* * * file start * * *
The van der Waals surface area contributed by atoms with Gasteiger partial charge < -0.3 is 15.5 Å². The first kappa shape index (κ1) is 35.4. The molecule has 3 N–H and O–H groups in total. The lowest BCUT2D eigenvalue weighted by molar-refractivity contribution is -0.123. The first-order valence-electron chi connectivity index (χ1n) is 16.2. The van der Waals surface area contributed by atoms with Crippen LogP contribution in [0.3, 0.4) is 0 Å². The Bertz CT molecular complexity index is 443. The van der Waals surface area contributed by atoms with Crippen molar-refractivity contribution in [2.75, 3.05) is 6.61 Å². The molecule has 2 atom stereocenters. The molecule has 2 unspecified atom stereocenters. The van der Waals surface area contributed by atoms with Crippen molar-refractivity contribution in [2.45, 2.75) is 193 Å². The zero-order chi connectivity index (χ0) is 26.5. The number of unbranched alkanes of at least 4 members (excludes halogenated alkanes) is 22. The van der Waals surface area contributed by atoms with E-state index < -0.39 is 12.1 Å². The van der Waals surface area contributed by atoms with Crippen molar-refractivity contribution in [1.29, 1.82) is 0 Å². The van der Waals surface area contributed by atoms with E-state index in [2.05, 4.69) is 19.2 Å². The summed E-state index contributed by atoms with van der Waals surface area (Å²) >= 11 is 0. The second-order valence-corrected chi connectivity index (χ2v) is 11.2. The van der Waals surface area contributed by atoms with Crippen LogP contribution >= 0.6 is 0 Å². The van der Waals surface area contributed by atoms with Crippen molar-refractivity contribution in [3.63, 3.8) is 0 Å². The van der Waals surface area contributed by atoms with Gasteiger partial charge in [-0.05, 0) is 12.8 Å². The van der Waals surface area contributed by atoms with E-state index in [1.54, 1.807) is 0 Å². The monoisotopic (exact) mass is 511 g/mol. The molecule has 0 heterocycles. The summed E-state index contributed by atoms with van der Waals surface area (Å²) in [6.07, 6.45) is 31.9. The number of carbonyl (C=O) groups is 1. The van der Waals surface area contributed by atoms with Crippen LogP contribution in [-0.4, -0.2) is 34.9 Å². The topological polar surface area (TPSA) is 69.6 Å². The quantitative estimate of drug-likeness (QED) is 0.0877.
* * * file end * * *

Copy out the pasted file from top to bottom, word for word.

The van der Waals surface area contributed by atoms with Gasteiger partial charge < -0.3 is 15.5 Å². The first kappa shape index (κ1) is 35.4. The molecule has 3 N–H and O–H groups in total. The lowest BCUT2D eigenvalue weighted by molar-refractivity contribution is -0.123. The first-order valence-electron chi connectivity index (χ1n) is 16.2. The van der Waals surface area contributed by atoms with Crippen LogP contribution in [0.3, 0.4) is 0 Å². The Bertz CT molecular complexity index is 443. The van der Waals surface area contributed by atoms with Crippen molar-refractivity contribution in [2.75, 3.05) is 6.61 Å². The molecule has 2 atom stereocenters. The molecule has 2 unspecified atom stereocenters. The van der Waals surface area contributed by atoms with Crippen molar-refractivity contribution in [2.45, 2.75) is 193 Å². The zero-order chi connectivity index (χ0) is 26.5. The number of unbranched alkanes of at least 4 members (excludes halogenated alkanes) is 22. The van der Waals surface area contributed by atoms with E-state index < -0.39 is 12.1 Å². The van der Waals surface area contributed by atoms with Crippen molar-refractivity contribution in [1.29, 1.82) is 0 Å². The van der Waals surface area contributed by atoms with E-state index in [2.05, 4.69) is 19.2 Å². The summed E-state index contributed by atoms with van der Waals surface area (Å²) >= 11 is 0. The second-order valence-corrected chi connectivity index (χ2v) is 11.2. The van der Waals surface area contributed by atoms with Crippen LogP contribution >= 0.6 is 0 Å². The van der Waals surface area contributed by atoms with Crippen molar-refractivity contribution in [3.63, 3.8) is 0 Å². The van der Waals surface area contributed by atoms with Gasteiger partial charge in [-0.05, 0) is 12.8 Å². The van der Waals surface area contributed by atoms with E-state index in [1.54, 1.807) is 0 Å². The monoisotopic (exact) mass is 511 g/mol. The molecule has 0 heterocycles. The summed E-state index contributed by atoms with van der Waals surface area (Å²) in [6.07, 6.45) is 31.9. The number of carbonyl (C=O) groups is 1. The van der Waals surface area contributed by atoms with Crippen LogP contribution in [-0.4, -0.2) is 34.9 Å². The topological polar surface area (TPSA) is 69.6 Å². The quantitative estimate of drug-likeness (QED) is 0.0877.